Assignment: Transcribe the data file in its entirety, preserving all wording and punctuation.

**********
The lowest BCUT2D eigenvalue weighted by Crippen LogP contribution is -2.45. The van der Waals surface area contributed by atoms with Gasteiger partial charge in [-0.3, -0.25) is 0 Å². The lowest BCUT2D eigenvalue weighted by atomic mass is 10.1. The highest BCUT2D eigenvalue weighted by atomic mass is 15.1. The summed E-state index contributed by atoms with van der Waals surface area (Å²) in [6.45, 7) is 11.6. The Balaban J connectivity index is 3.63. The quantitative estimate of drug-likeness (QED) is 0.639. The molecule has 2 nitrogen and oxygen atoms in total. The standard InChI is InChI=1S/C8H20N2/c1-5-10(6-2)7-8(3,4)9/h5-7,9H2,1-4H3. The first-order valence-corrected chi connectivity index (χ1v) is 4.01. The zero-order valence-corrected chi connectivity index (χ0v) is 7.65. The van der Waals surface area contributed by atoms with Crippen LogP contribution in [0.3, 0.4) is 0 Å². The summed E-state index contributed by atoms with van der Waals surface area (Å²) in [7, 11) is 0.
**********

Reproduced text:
The lowest BCUT2D eigenvalue weighted by Crippen LogP contribution is -2.45. The van der Waals surface area contributed by atoms with Gasteiger partial charge in [-0.3, -0.25) is 0 Å². The lowest BCUT2D eigenvalue weighted by atomic mass is 10.1. The highest BCUT2D eigenvalue weighted by atomic mass is 15.1. The summed E-state index contributed by atoms with van der Waals surface area (Å²) in [6.45, 7) is 11.6. The Balaban J connectivity index is 3.63. The quantitative estimate of drug-likeness (QED) is 0.639. The molecule has 2 nitrogen and oxygen atoms in total. The standard InChI is InChI=1S/C8H20N2/c1-5-10(6-2)7-8(3,4)9/h5-7,9H2,1-4H3. The first-order valence-corrected chi connectivity index (χ1v) is 4.01. The zero-order valence-corrected chi connectivity index (χ0v) is 7.65. The van der Waals surface area contributed by atoms with Crippen LogP contribution in [0.3, 0.4) is 0 Å². The summed E-state index contributed by atoms with van der Waals surface area (Å²) in [7, 11) is 0.